One of the things I love about working on the Oregon Desert Trail is the opportunity to head out into the desert at different times of the year to explore what other seasons and methods of travel can happen along the route. In winter this year, one probably could have skied the entire route. January dumped 3-5 feet of snow many places in the high desert, an unusual event for the past 9 years I’ve lived in the area.
I knew the Steens Mountain would have some epic skiing, and last weekend Kirk and I headed out there with our touring set up and camping gear to see what we could get up to.
In the winter the Steens Loop Road, which takes folks to the 9,500 top of the mountain from the little town of Frenchglen, is closed, but the Burns BLM has a winter permit system whereby you can check out a key to the gate. I’ve been working with the BLM over the past year on issues relating to the ODT, and will in fact be leading 2 trail work trips on two different sections of trail there this summer. I also plan to head out there again in a month or so to packraft one of Oregon’s Wild and Scenic Rivers (and a water alternate to the ODT!) the Donner und Blitzen River. There are just countless things to do in the desert.
We took Friday off of work and drove to Burns to stop by the BLM office, then made a stop at Safeway to buy lots of goodies for the weekend. By 11am we were in Frenchglen, and I noticed that the Frenchglen Hotel had reopened for the season. I stopped in to say hi to the caretaker John (it’s a Oregon State Heritage Site) and decided if we made it out on Sunday in time that we would stop by the hotel for a Steens burger (yum).
We unlocked the gate and were able to drive in about 9 miles until we reached snow. It looked as if a few people had tried to drive into the snow patch, and as we could see dirt about 100 yards away, considered trying it ourselves, but the churned up snow also gave the impression that one or two of those cars had gotten suck, so we decided to play it safe and park.
It was quite blizzardly out, and we put on all our gear and goretex before leaving the car. We both brought shoes as we thought we might have to hike a bit before finding enough snow to ski. All in all it ended up being about 2 miles of walking before enough solid snow appeared. We may have regretted stopping the car so short, but on Sunday on our hike out, we saw fresh evidence of another car getting stuck. Oh, maybe we made the right choice.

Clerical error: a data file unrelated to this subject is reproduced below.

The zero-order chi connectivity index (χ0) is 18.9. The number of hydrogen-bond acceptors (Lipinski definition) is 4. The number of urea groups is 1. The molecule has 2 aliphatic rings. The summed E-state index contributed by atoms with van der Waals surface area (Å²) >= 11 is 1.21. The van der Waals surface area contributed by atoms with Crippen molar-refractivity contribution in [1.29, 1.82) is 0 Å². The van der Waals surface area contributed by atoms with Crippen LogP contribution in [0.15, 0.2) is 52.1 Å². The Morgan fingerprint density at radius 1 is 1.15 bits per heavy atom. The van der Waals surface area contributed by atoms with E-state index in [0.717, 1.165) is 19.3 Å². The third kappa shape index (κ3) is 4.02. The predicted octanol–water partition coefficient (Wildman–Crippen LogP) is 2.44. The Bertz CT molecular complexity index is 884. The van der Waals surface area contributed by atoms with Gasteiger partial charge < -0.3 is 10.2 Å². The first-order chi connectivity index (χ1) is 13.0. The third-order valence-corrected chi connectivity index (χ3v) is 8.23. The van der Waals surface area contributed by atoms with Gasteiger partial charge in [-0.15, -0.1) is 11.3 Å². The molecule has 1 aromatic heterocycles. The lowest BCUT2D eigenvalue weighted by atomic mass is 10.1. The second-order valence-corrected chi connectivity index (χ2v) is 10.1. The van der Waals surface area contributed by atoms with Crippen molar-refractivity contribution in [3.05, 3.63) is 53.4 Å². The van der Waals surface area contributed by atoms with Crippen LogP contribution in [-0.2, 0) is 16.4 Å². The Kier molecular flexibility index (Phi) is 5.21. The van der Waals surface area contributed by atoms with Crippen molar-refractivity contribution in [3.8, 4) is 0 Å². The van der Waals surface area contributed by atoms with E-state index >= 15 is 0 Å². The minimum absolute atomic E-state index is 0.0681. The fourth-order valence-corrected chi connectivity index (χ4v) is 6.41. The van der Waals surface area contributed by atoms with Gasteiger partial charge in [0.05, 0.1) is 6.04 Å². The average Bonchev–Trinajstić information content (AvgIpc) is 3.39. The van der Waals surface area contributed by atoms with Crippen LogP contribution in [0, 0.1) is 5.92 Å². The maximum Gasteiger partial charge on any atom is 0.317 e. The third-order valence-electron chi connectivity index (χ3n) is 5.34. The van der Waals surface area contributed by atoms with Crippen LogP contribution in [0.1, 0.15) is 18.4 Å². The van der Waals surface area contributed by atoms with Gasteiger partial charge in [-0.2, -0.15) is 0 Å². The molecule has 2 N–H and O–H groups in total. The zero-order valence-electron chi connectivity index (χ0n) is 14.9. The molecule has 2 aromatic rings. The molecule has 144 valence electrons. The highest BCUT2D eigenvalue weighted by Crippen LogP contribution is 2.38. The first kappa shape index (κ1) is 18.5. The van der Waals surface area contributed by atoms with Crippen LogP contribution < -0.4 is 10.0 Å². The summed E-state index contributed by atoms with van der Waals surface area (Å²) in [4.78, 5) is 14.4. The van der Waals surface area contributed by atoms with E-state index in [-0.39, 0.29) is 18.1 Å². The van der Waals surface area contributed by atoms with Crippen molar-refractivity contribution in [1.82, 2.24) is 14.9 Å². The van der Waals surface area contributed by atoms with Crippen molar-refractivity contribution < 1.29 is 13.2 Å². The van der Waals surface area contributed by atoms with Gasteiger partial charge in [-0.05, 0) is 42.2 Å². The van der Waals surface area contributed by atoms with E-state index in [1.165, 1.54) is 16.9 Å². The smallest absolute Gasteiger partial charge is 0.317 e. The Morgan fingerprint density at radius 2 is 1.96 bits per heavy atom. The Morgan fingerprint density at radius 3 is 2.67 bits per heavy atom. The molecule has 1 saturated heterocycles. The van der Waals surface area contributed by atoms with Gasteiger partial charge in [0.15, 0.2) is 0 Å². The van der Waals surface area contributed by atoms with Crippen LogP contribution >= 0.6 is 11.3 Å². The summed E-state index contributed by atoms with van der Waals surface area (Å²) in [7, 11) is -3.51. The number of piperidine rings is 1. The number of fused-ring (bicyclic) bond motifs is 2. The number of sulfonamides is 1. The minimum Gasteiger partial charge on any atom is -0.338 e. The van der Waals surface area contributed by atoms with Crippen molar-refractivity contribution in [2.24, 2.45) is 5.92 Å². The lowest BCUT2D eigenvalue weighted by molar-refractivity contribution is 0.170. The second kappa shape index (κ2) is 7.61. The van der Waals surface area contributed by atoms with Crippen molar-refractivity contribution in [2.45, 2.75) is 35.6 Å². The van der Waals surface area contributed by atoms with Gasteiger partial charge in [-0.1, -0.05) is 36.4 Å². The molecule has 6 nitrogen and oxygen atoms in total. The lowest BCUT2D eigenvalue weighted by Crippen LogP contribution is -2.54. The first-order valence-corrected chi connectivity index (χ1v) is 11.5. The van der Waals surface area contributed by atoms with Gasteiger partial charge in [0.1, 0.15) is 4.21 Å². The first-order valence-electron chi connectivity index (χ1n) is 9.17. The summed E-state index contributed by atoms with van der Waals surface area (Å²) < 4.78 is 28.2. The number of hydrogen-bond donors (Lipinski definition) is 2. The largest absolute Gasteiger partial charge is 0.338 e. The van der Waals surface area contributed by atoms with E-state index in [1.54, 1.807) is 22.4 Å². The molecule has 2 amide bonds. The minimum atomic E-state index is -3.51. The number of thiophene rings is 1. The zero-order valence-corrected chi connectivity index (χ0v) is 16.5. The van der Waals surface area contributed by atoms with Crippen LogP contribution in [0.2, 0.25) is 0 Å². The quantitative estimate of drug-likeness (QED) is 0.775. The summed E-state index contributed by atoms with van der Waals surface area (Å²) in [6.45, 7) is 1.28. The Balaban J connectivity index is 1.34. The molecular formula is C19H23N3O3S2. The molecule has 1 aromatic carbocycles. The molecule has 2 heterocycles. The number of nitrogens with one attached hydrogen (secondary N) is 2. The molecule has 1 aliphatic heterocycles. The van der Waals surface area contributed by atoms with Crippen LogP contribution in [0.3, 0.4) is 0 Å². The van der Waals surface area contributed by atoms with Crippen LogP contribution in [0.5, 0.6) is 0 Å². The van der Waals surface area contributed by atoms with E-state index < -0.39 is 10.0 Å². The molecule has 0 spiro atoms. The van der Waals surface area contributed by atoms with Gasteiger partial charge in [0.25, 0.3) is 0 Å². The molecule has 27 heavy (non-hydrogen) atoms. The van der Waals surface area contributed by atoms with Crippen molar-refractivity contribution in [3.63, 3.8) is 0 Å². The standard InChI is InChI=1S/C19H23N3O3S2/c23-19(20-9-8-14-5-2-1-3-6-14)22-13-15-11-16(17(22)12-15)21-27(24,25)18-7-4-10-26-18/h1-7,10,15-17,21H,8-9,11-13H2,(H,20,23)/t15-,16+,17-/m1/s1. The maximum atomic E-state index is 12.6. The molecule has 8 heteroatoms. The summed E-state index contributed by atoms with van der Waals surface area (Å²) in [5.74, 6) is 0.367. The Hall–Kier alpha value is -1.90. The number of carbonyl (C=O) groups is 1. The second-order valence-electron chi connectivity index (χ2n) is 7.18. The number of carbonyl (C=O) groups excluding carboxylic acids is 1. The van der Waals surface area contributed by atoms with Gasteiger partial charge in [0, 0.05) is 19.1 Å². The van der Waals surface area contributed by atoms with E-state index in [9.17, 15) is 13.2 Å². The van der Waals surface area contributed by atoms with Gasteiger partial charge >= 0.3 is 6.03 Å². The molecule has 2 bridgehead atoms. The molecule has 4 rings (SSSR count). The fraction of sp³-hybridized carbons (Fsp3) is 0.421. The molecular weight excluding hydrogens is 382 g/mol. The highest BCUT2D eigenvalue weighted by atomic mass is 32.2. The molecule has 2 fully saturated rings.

The weather was nasty, and the stinging snow stuck to our packs and battered what little bits of our faces weren’t covered up. By the time we arrived at a big grove of aspen near Fish Lake we decided to set up camp even though it was early. Neither of us had been on the road this time of year, and it had been long enough since Kirk had been up here we weren’t sure there would be much tree cover further up. Fish Lake is about 7,500′, and the wind was howling. We found a spot that seemed a bit more protected and set up our Hyperlite Mid (a great snow shelter, and light as it’s cuben fiber).
Saturday the morning was clear and sun streamed into our mid, warming us up pretty quick. After some coffee we packed up our packs for the day, and set off to ski the road up about 2,000′ to the Kiger Gorge lookout.
It was fantastic! After a few miles we started traversing near the Blitzen Gorge, and it looked like it would be some epic backcountry skiing. We decided to stick to the road, and while sections were wind blown and some sagebrush and rocks would appear from time to time, the snow coverage was pretty even.
Finally about 2pm we made it up to Kiger Gorge, a glaciated canyon that looks like it belongs in Glacier National Park. Epic.
The ski out was even better as we were able to coast for long periods just enjoying the view around us. In retrospect we could have taken a short cut that would have given us more elevation loss in a shorter distance, but it was still pretty fun.
By the time we made it back to camp we were both ready for food, and snacked our way through the next few hours.
Sunday morning was overcast again, and by the time we packed up the sky was threatening to start dumping on us. We made it back to the dirt, luckily the cold night had iced up the new snow from Friday, so we were able to ice-ski farther than we could have on Saturday. On the last few miles of dirt it started to snow hard and sideways, and we didn’t even pause to switch to our shoes, instead hiking back in our tele boots. We were both ready to be warm inside the car, and it was a relief to take off those boots and get out of the wind.